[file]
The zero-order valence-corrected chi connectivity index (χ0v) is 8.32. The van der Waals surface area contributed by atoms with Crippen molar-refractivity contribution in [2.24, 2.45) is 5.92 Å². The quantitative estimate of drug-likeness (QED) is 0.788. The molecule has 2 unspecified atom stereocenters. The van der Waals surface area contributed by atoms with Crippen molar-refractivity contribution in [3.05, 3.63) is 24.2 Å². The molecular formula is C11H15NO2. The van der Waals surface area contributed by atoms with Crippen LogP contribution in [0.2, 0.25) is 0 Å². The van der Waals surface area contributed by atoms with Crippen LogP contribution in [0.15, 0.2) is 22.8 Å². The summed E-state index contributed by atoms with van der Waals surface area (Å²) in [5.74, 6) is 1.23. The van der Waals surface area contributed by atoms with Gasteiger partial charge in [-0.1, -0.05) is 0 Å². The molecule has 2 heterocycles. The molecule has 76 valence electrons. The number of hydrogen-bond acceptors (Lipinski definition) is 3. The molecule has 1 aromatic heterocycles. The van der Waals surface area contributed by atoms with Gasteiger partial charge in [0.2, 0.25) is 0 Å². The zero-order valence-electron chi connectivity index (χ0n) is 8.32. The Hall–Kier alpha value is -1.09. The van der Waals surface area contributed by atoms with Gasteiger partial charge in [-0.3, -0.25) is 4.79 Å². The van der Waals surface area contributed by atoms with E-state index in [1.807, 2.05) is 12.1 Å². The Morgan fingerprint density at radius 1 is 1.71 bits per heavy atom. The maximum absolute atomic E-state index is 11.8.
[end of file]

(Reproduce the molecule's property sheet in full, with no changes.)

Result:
The zero-order valence-corrected chi connectivity index (χ0v) is 8.32. The van der Waals surface area contributed by atoms with Crippen molar-refractivity contribution in [2.24, 2.45) is 5.92 Å². The quantitative estimate of drug-likeness (QED) is 0.788. The molecule has 2 unspecified atom stereocenters. The van der Waals surface area contributed by atoms with Crippen molar-refractivity contribution in [3.05, 3.63) is 24.2 Å². The molecular formula is C11H15NO2. The van der Waals surface area contributed by atoms with Crippen LogP contribution in [0.2, 0.25) is 0 Å². The van der Waals surface area contributed by atoms with Crippen LogP contribution in [0.15, 0.2) is 22.8 Å². The summed E-state index contributed by atoms with van der Waals surface area (Å²) in [5.74, 6) is 1.23. The van der Waals surface area contributed by atoms with Gasteiger partial charge in [-0.1, -0.05) is 0 Å². The molecule has 2 heterocycles. The molecule has 76 valence electrons. The number of hydrogen-bond acceptors (Lipinski definition) is 3. The molecule has 1 aromatic heterocycles. The van der Waals surface area contributed by atoms with Gasteiger partial charge in [0.2, 0.25) is 0 Å². The zero-order valence-electron chi connectivity index (χ0n) is 8.32. The Hall–Kier alpha value is -1.09. The van der Waals surface area contributed by atoms with Gasteiger partial charge in [-0.3, -0.25) is 4.79 Å². The van der Waals surface area contributed by atoms with E-state index in [1.807, 2.05) is 12.1 Å². The Morgan fingerprint density at radius 1 is 1.71 bits per heavy atom. The maximum absolute atomic E-state index is 11.8.